Title

The “Melting” Spoon

Format

SOECS Senior Project Demonstration

Abstract/Artist Statement

People with Parkinson’s disease experience difficulties eating. Occasionally, they will suddenly stop eating and are unable to start again (freezing and akinesia), until they are gently reminded to start eating again, by using some sort of signal or stimulus. Freezing cannot be predicted, so a tool is needed to help combat freezing when eating.We have observed a patient at ARC San Joaquin who freezes up often and continually over the course of a meal and must be told every few seconds by a caretaker to continue to eat. Through our study of the patient, our proposed solution is an attachment for the handle of any standard fork or spoon that will detect a lack of motion and set off a stimulus, in this case a vibration. The vibration is to let the user know that they must start eating again. This removable attachment will contain an electric motor, accelerometer, on/off switch, micro controller and a battery. The microcontroller will monitor the output from the accelerometer and create the appropriate outputs to the electric motor.The current model shows to be very promising. Preliminary results show that the accelerometer is able to detect a lack of motion occurring for more than two seconds. Upon this detection, the microcontroller will run the vibrator in intervals of 5 seconds. The vibration will stop once motion is detected again. This model is not aesthetically ready for the public, but work is being done to get everything into a presentable product.

Location

School of Engineering & Computer Science

Start Date

1-5-2010 2:00 PM

End Date

1-5-2010 3:30 PM

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May 1st, 2:00 PM May 1st, 3:30 PM

The “Melting” Spoon

School of Engineering & Computer Science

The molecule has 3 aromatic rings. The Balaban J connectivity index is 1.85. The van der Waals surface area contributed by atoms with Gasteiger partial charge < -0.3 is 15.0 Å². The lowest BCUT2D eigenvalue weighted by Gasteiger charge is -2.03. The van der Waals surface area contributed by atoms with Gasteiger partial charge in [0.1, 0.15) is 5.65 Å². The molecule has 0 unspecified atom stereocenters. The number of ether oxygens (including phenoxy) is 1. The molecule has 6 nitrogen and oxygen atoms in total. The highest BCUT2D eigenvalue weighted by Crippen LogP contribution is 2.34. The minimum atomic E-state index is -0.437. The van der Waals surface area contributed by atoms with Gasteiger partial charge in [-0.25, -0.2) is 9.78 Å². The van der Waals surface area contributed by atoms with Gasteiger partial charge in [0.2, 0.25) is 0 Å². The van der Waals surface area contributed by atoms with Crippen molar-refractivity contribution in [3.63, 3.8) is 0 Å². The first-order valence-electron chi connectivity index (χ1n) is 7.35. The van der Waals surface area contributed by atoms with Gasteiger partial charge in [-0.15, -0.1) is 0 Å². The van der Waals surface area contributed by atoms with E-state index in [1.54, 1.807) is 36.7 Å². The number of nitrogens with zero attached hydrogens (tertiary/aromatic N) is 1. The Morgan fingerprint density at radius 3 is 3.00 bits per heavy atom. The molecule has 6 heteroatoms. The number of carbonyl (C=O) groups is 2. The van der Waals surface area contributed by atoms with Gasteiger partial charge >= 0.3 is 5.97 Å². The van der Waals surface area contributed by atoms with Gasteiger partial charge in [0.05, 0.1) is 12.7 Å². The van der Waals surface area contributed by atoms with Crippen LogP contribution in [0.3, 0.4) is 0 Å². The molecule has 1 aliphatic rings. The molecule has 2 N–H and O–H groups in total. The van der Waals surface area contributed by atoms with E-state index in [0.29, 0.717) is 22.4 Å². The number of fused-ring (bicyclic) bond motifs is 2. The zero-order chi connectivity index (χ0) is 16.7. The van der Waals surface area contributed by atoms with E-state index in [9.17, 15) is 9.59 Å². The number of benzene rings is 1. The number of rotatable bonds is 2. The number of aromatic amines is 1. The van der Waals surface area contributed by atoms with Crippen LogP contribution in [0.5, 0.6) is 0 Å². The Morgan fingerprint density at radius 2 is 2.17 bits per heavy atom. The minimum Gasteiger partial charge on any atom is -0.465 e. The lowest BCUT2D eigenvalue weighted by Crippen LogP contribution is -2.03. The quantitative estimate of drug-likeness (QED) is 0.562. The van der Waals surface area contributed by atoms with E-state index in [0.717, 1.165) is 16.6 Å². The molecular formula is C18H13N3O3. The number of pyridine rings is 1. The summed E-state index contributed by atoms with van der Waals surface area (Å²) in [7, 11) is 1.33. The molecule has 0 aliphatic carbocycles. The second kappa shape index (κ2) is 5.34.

People with Parkinson’s disease experience difficulties eating. Occasionally, they will suddenly stop eating and are unable to start again (freezing and akinesia), until they are gently reminded to start eating again, by using some sort of signal or stimulus. Freezing cannot be predicted, so a tool is needed to help combat freezing when eating.We have observed a patient at ARC San Joaquin who freezes up often and continually over the course of a meal and must be told every few seconds by a caretaker to continue to eat. Through our study of the patient, our proposed solution is an attachment for the handle of any standard fork or spoon that will detect a lack of motion and set off a stimulus, in this case a vibration. The vibration is to let the user know that they must start eating again. This removable attachment will contain an electric motor, accelerometer, on/off switch, micro controller and a battery. The microcontroller will monitor the output from the accelerometer and create the appropriate outputs to the electric motor.The current model shows to be very promising. Preliminary results show that the accelerometer is able to detect a lack of motion occurring for more than two seconds. Upon this detection, the microcontroller will run the vibrator in intervals of 5 seconds. The vibration will stop once motion is detected again. This model is not aesthetically ready for the public, but work is being done to get everything into a presentable product.